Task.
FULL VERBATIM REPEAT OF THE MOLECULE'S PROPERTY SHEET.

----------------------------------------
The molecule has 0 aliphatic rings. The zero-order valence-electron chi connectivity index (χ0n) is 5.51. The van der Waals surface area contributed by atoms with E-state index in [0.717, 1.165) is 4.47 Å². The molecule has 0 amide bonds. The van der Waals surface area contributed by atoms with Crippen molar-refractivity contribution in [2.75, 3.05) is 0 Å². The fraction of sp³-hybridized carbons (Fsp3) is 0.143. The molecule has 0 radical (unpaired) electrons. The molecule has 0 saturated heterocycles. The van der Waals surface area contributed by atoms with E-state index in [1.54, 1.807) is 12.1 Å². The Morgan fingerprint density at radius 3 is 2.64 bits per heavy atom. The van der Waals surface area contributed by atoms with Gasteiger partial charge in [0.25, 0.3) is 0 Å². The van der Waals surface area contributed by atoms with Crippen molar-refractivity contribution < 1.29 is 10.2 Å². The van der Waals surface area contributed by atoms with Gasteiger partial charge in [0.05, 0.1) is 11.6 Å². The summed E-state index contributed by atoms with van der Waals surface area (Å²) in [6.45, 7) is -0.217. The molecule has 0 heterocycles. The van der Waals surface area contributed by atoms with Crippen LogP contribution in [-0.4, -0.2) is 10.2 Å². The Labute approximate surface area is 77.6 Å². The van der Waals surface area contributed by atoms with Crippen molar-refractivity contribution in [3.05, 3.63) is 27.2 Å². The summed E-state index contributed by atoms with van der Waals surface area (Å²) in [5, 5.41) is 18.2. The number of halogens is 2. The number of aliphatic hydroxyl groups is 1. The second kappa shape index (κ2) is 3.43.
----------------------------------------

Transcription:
The molecule has 0 aliphatic rings. The zero-order valence-electron chi connectivity index (χ0n) is 5.51. The van der Waals surface area contributed by atoms with E-state index in [0.717, 1.165) is 4.47 Å². The molecule has 0 amide bonds. The van der Waals surface area contributed by atoms with Crippen molar-refractivity contribution in [2.75, 3.05) is 0 Å². The fraction of sp³-hybridized carbons (Fsp3) is 0.143. The molecule has 0 radical (unpaired) electrons. The molecule has 0 saturated heterocycles. The van der Waals surface area contributed by atoms with E-state index in [1.54, 1.807) is 12.1 Å². The Morgan fingerprint density at radius 3 is 2.64 bits per heavy atom. The van der Waals surface area contributed by atoms with Gasteiger partial charge in [0.25, 0.3) is 0 Å². The van der Waals surface area contributed by atoms with Crippen molar-refractivity contribution < 1.29 is 10.2 Å². The van der Waals surface area contributed by atoms with Gasteiger partial charge in [0.05, 0.1) is 11.6 Å². The summed E-state index contributed by atoms with van der Waals surface area (Å²) in [6.45, 7) is -0.217. The molecule has 0 heterocycles. The van der Waals surface area contributed by atoms with Crippen LogP contribution in [-0.4, -0.2) is 10.2 Å². The Labute approximate surface area is 77.6 Å². The van der Waals surface area contributed by atoms with Crippen molar-refractivity contribution in [3.05, 3.63) is 27.2 Å². The summed E-state index contributed by atoms with van der Waals surface area (Å²) in [5, 5.41) is 18.2. The number of halogens is 2. The number of aliphatic hydroxyl groups is 1. The second kappa shape index (κ2) is 3.43.